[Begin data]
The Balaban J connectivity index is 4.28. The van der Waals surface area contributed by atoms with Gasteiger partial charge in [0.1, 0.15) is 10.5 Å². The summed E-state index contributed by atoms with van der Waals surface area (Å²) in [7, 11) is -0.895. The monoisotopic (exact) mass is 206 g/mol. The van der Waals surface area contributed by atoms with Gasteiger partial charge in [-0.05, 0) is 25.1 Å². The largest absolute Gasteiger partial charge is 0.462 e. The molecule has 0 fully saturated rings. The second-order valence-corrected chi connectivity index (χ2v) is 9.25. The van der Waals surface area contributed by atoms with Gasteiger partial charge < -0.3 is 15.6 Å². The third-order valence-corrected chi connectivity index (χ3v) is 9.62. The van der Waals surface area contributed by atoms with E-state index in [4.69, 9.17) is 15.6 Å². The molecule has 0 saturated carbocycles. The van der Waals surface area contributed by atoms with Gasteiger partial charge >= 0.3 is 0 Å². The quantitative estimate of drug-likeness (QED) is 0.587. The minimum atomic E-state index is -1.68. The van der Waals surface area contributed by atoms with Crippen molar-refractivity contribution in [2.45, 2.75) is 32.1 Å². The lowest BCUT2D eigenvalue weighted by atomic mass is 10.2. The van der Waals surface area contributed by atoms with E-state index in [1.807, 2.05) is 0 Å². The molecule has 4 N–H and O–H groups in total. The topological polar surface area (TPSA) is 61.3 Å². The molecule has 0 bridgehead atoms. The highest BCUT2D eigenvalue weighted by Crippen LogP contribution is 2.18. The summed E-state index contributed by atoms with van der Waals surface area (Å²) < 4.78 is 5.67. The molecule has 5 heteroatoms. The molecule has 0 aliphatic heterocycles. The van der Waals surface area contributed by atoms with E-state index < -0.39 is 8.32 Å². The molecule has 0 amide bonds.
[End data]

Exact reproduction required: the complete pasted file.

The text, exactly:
The Balaban J connectivity index is 4.28. The van der Waals surface area contributed by atoms with Gasteiger partial charge in [0.1, 0.15) is 10.5 Å². The summed E-state index contributed by atoms with van der Waals surface area (Å²) in [7, 11) is -0.895. The monoisotopic (exact) mass is 206 g/mol. The van der Waals surface area contributed by atoms with Gasteiger partial charge in [-0.05, 0) is 25.1 Å². The largest absolute Gasteiger partial charge is 0.462 e. The molecule has 0 fully saturated rings. The second-order valence-corrected chi connectivity index (χ2v) is 9.25. The van der Waals surface area contributed by atoms with Gasteiger partial charge < -0.3 is 15.6 Å². The third-order valence-corrected chi connectivity index (χ3v) is 9.62. The van der Waals surface area contributed by atoms with E-state index in [4.69, 9.17) is 15.6 Å². The molecule has 0 saturated carbocycles. The van der Waals surface area contributed by atoms with Gasteiger partial charge >= 0.3 is 0 Å². The quantitative estimate of drug-likeness (QED) is 0.587. The minimum atomic E-state index is -1.68. The van der Waals surface area contributed by atoms with Crippen molar-refractivity contribution in [2.45, 2.75) is 32.1 Å². The lowest BCUT2D eigenvalue weighted by atomic mass is 10.2. The van der Waals surface area contributed by atoms with E-state index in [1.807, 2.05) is 0 Å². The molecule has 4 N–H and O–H groups in total. The topological polar surface area (TPSA) is 61.3 Å². The molecule has 0 bridgehead atoms. The highest BCUT2D eigenvalue weighted by Crippen LogP contribution is 2.18. The summed E-state index contributed by atoms with van der Waals surface area (Å²) < 4.78 is 5.67. The molecule has 5 heteroatoms. The molecule has 0 aliphatic heterocycles. The van der Waals surface area contributed by atoms with E-state index < -0.39 is 8.32 Å². The molecule has 0 amide bonds.